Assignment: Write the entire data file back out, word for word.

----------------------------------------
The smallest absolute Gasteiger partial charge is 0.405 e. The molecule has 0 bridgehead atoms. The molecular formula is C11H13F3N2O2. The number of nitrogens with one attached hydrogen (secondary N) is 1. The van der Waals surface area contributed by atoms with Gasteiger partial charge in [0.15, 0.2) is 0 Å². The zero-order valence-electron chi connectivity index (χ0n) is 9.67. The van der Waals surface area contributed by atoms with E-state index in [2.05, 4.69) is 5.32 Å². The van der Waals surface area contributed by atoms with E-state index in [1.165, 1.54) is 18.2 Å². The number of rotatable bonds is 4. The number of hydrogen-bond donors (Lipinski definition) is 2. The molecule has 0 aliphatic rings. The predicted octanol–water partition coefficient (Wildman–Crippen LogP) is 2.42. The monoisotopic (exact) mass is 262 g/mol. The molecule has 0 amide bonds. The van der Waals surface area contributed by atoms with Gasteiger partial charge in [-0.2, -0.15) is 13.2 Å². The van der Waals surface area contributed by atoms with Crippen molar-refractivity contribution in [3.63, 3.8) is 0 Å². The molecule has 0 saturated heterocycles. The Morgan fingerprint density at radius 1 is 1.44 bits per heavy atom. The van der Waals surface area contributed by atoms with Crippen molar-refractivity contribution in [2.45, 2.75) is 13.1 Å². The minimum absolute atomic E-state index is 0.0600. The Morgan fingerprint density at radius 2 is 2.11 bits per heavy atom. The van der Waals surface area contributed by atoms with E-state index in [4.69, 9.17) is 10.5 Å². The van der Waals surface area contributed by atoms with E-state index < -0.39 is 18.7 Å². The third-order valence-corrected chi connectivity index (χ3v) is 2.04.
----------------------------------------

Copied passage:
The smallest absolute Gasteiger partial charge is 0.405 e. The molecule has 0 bridgehead atoms. The molecular formula is C11H13F3N2O2. The number of nitrogens with one attached hydrogen (secondary N) is 1. The van der Waals surface area contributed by atoms with Gasteiger partial charge in [0.15, 0.2) is 0 Å². The zero-order valence-electron chi connectivity index (χ0n) is 9.67. The van der Waals surface area contributed by atoms with E-state index in [2.05, 4.69) is 5.32 Å². The van der Waals surface area contributed by atoms with E-state index in [1.165, 1.54) is 18.2 Å². The number of rotatable bonds is 4. The number of hydrogen-bond donors (Lipinski definition) is 2. The molecule has 0 aliphatic rings. The predicted octanol–water partition coefficient (Wildman–Crippen LogP) is 2.42. The monoisotopic (exact) mass is 262 g/mol. The molecule has 0 amide bonds. The van der Waals surface area contributed by atoms with Gasteiger partial charge in [-0.2, -0.15) is 13.2 Å². The van der Waals surface area contributed by atoms with Crippen molar-refractivity contribution in [3.63, 3.8) is 0 Å². The molecule has 0 saturated heterocycles. The Morgan fingerprint density at radius 1 is 1.44 bits per heavy atom. The van der Waals surface area contributed by atoms with Crippen molar-refractivity contribution in [2.45, 2.75) is 13.1 Å². The minimum absolute atomic E-state index is 0.0600. The Morgan fingerprint density at radius 2 is 2.11 bits per heavy atom. The van der Waals surface area contributed by atoms with E-state index in [4.69, 9.17) is 10.5 Å². The van der Waals surface area contributed by atoms with E-state index < -0.39 is 18.7 Å². The third-order valence-corrected chi connectivity index (χ3v) is 2.04.